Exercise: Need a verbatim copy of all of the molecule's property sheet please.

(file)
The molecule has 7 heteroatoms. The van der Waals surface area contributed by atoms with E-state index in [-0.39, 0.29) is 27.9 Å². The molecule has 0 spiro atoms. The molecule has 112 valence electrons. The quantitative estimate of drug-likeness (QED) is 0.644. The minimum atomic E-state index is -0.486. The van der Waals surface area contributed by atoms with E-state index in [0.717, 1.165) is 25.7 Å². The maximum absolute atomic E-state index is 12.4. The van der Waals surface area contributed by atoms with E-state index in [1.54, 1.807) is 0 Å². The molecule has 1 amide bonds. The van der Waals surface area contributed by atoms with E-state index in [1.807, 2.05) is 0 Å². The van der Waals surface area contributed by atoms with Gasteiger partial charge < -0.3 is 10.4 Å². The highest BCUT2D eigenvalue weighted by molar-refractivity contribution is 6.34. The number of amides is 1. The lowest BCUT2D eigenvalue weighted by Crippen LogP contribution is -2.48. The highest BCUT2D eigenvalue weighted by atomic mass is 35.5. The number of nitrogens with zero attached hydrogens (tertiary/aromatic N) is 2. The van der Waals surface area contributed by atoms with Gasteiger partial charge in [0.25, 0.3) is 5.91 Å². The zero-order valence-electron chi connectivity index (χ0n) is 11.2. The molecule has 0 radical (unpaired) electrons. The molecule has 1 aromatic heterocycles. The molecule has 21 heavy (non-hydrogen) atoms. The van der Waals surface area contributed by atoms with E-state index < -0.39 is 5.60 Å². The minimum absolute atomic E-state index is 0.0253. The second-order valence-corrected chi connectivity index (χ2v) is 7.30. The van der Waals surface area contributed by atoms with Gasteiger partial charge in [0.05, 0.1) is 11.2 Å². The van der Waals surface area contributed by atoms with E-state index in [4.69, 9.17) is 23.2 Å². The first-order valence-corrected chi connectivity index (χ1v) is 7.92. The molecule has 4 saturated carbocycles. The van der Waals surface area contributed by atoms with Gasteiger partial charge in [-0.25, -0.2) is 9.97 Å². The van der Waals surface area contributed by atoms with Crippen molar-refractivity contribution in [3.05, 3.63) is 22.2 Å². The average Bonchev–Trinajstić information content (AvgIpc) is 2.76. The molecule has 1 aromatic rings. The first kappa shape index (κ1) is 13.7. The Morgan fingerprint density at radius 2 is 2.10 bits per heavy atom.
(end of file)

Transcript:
The molecule has 7 heteroatoms. The van der Waals surface area contributed by atoms with E-state index in [-0.39, 0.29) is 27.9 Å². The molecule has 0 spiro atoms. The molecule has 112 valence electrons. The quantitative estimate of drug-likeness (QED) is 0.644. The minimum atomic E-state index is -0.486. The van der Waals surface area contributed by atoms with E-state index in [0.717, 1.165) is 25.7 Å². The maximum absolute atomic E-state index is 12.4. The van der Waals surface area contributed by atoms with E-state index in [1.54, 1.807) is 0 Å². The molecule has 1 amide bonds. The van der Waals surface area contributed by atoms with E-state index in [1.807, 2.05) is 0 Å². The van der Waals surface area contributed by atoms with Gasteiger partial charge < -0.3 is 10.4 Å². The highest BCUT2D eigenvalue weighted by molar-refractivity contribution is 6.34. The number of amides is 1. The lowest BCUT2D eigenvalue weighted by Crippen LogP contribution is -2.48. The highest BCUT2D eigenvalue weighted by atomic mass is 35.5. The number of nitrogens with zero attached hydrogens (tertiary/aromatic N) is 2. The van der Waals surface area contributed by atoms with Gasteiger partial charge in [0.25, 0.3) is 5.91 Å². The zero-order valence-electron chi connectivity index (χ0n) is 11.2. The molecule has 0 radical (unpaired) electrons. The molecule has 1 aromatic heterocycles. The molecule has 21 heavy (non-hydrogen) atoms. The van der Waals surface area contributed by atoms with E-state index < -0.39 is 5.60 Å². The minimum absolute atomic E-state index is 0.0253. The second-order valence-corrected chi connectivity index (χ2v) is 7.30. The van der Waals surface area contributed by atoms with Gasteiger partial charge in [0.05, 0.1) is 11.2 Å². The van der Waals surface area contributed by atoms with E-state index in [4.69, 9.17) is 23.2 Å². The first-order valence-corrected chi connectivity index (χ1v) is 7.92. The molecule has 4 saturated carbocycles. The van der Waals surface area contributed by atoms with Gasteiger partial charge in [-0.25, -0.2) is 9.97 Å². The van der Waals surface area contributed by atoms with Crippen molar-refractivity contribution in [3.05, 3.63) is 22.2 Å². The average Bonchev–Trinajstić information content (AvgIpc) is 2.76. The molecule has 1 aromatic rings. The first kappa shape index (κ1) is 13.7. The Morgan fingerprint density at radius 2 is 2.10 bits per heavy atom.